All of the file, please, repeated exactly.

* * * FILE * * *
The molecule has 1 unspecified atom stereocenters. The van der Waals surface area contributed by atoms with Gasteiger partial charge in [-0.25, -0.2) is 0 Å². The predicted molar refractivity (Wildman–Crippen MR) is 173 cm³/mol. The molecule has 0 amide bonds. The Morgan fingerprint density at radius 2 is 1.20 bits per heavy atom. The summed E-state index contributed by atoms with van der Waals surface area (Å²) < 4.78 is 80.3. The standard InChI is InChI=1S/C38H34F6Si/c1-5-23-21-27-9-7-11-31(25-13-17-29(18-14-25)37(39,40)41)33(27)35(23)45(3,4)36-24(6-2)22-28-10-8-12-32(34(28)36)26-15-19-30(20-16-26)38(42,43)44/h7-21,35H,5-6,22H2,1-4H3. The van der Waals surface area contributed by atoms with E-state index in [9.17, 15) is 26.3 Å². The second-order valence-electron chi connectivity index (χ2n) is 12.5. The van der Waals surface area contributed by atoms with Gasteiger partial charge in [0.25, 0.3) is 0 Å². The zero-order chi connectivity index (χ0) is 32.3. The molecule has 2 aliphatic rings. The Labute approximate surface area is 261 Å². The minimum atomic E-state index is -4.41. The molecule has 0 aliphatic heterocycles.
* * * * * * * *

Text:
The molecule has 1 unspecified atom stereocenters. The van der Waals surface area contributed by atoms with Gasteiger partial charge in [-0.25, -0.2) is 0 Å². The predicted molar refractivity (Wildman–Crippen MR) is 173 cm³/mol. The molecule has 0 amide bonds. The Morgan fingerprint density at radius 2 is 1.20 bits per heavy atom. The summed E-state index contributed by atoms with van der Waals surface area (Å²) < 4.78 is 80.3. The standard InChI is InChI=1S/C38H34F6Si/c1-5-23-21-27-9-7-11-31(25-13-17-29(18-14-25)37(39,40)41)33(27)35(23)45(3,4)36-24(6-2)22-28-10-8-12-32(34(28)36)26-15-19-30(20-16-26)38(42,43)44/h7-21,35H,5-6,22H2,1-4H3. The van der Waals surface area contributed by atoms with E-state index in [9.17, 15) is 26.3 Å². The second-order valence-electron chi connectivity index (χ2n) is 12.5. The van der Waals surface area contributed by atoms with Gasteiger partial charge in [0.25, 0.3) is 0 Å². The zero-order chi connectivity index (χ0) is 32.3. The molecule has 2 aliphatic rings. The Labute approximate surface area is 261 Å². The minimum atomic E-state index is -4.41. The molecule has 0 aliphatic heterocycles.